Our planet is plagued by many vexing problems. For some folks, front-loading washing machines was one of them. They claimed that certain front-loading washers manufactured by Whirlpool were defective. They contended those machines suffered from what they called the “Biofilm defect,” which caused mold and mildew to grow inside them. That, in turn, allegedly caused moldy odor to permeate their homes and clothes. And that, in turn, spawned eight years of litigation in the Northern District of Ohio.
That litigation ended in late September this year when the court granted the parties’ Joint Motion for Final Approval of Class Action Settlement, and Class Counsel’s Motion for an Award of Attorney’s Fees and Costs and For Class Representative Service Awards.
The path from start to finish was anything but flat. Initially, the court certified a class defined as “[a]ll persons who are current residents of Ohio and purchased a Washing Machine (defined as Whirlpool Duet®, Duet HT®, and Duet Sport® Front-Loading Automatic Washers) for primarily personal, family or household purposes, and not for resale, in Ohio...” The Sixth Circuit twice affirmed class certification. A load of discovery ensued:
Before and after class certification, the parties engaged in extensive discovery. Class Counsel reviewed more than one million pages of documents, and deposed more than two dozen key Whirlpool personnel. Whirlpool deposed 18 Class Representatives and inspected the washing machines of dozens of Class Representatives. Between them, the parties employed more than 20 testifying experts, nearly all of whom were subject to multiple depositions.
A bellwether trial then took place and after a three and-a-half week trial, the jury returned a defense verdict after deliberating two hours. But appeals and cross-appeals followed, and while awaiting the Sixth Circuit’s ruling, the parties decided to settle.
A settlement class was then preliminarily certified by the court consisting, with certain exclusions, of “[a]ll residents of the United States and its territories who (a) purchased a new Class Washer, (b) acquired a Class Washer as part of the purchase or remodel of a home, or (c) received as a gift a new Class Washer not used by the donor or by anyone else after the donor purchased the Class Washer and before the donor gave the Class Washer to the Class Member.” Final class certification and approval of the settlement agreement occurred on September 23, 2016. Seventy-two objections to the settlement were filed, 71 of them by pro se objectors. All were overruled.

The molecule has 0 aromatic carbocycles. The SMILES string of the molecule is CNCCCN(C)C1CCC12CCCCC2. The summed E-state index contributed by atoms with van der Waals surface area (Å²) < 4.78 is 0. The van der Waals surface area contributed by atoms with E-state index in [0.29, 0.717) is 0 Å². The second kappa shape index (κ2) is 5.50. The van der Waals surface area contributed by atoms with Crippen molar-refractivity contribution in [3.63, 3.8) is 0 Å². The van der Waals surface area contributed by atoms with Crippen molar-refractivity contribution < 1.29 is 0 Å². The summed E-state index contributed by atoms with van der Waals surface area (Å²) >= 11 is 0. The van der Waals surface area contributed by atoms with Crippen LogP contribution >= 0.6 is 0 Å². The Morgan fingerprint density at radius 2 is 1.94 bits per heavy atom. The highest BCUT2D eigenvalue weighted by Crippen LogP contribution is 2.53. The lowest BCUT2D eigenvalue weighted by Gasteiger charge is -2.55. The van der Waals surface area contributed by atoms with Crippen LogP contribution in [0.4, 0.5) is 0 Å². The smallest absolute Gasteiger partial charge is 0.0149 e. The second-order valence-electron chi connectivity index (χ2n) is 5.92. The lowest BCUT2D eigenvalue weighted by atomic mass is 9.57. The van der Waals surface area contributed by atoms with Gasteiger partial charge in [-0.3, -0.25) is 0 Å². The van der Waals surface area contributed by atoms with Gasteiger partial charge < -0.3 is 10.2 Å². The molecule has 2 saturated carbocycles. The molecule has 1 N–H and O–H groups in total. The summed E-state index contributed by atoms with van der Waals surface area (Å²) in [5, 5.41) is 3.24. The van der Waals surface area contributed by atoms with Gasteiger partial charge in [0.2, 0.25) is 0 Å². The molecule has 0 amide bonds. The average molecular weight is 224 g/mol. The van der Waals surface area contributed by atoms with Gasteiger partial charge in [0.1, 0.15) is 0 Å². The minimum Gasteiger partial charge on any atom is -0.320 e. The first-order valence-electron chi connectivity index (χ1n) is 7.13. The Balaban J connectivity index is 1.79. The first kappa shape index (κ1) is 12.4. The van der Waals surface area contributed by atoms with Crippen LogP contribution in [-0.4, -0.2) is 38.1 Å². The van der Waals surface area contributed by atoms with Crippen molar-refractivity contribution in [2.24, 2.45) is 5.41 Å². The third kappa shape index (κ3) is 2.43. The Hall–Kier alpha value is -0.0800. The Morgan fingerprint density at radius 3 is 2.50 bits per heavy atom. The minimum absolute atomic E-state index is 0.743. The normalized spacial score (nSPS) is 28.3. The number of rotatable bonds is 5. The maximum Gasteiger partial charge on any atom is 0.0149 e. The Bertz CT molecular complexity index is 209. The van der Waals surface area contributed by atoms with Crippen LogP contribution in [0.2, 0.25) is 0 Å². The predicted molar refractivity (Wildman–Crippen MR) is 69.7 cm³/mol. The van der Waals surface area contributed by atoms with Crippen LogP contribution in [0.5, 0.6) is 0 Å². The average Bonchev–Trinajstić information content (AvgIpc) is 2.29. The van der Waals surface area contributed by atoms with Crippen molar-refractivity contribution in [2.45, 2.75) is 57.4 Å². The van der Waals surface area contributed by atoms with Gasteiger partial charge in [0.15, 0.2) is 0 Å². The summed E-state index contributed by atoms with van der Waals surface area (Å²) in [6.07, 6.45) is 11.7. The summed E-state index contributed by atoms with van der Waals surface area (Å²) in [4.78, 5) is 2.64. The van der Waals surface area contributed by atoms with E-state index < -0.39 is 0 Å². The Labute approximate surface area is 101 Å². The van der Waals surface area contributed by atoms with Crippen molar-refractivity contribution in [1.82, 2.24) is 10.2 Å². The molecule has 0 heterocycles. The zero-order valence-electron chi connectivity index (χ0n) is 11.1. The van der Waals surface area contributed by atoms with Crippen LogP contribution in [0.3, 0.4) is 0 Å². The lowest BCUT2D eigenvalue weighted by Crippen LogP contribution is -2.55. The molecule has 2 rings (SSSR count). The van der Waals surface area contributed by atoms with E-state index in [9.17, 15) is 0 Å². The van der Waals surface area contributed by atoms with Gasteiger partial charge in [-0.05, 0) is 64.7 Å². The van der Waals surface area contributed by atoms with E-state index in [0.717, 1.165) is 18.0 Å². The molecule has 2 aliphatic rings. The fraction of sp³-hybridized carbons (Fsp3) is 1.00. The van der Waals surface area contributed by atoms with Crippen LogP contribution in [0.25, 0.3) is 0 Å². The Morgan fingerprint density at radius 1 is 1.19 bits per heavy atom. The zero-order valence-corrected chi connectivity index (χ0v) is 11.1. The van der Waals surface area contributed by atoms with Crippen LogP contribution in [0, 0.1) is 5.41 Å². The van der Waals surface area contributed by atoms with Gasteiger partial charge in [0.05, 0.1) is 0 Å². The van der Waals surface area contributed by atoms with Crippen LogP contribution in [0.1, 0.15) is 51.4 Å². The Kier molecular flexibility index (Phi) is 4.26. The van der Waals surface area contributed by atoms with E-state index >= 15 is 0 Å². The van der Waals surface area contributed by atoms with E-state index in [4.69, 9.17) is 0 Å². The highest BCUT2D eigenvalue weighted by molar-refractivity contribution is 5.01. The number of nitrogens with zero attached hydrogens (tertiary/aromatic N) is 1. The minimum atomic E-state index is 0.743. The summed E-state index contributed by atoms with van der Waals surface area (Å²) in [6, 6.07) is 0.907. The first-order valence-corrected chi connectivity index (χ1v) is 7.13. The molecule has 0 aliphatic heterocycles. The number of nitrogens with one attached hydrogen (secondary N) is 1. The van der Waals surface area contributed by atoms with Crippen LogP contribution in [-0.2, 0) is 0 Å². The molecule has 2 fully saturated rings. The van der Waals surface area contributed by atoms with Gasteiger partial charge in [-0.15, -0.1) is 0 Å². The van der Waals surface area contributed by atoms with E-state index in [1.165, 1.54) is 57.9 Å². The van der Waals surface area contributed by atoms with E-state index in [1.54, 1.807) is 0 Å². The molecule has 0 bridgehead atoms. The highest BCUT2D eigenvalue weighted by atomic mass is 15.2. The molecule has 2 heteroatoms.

Under the settlement, class members are to receive these benefits:
The Settlement Agreement provides to class members two tiers of benefits, depending on whether they actually experienced mold problems with their washer. Class members who attest under oath they did “experience persistent bad odors and/or mold growth problems” within five years of purchasing a Class Washer have three choices. They may file a claim for:
· A $50 cash payment; or
· A 20% rebate “off the best negotiated retail purchase price” of certain new washers or dryers; or
· Up to $500 in reimbursement of documented, out-of-pocket expenses to service or replace a Class Washer because of mold problems.
Class members who did not experience a mold problem within five years of purchase may file a claim for a 5% rebate “off the best negotiated retail purchase price” of certain new washers or dryers.
Class members, in turn, agreed to release defendants but carved out certain claims, including those for personal injury, emotional distress, and damage to property other than washers. The 29 class representatives who were deposed, or had their washers inspected by a defense expert, would each receive $4,000 incentive awards, and the other 7 class representatives would $1,000 incentive awards.
As for attorneys’ fees and costs? $6,723,432.66 for fees, $8,026,567.34 for costs. In finding that fee award reasonable, the court noted that class counsel handled the case on a “purely contingent basis” and that they calculated their lodestar at more than $33 million and filed, under seal, time logs from five law firms accounting for some $22 million of that amount. And regarding costs, the court stated that “[i]t suffices to say that the expenses identified for reimbursement here – above all, more than $5 million in expert fees – are reasonable and described with adequate particularity.”
The court’s opinion is encyclopedic. Those interested in the mechanics of class action settlements would be well advised to read it. The case is In re: Whirlpool Corp. Front-Loading Washer Products Liability Litigation, United States District Court, Northern District of Ohio, MDL 2001, Case No. 1:08-WP-65000.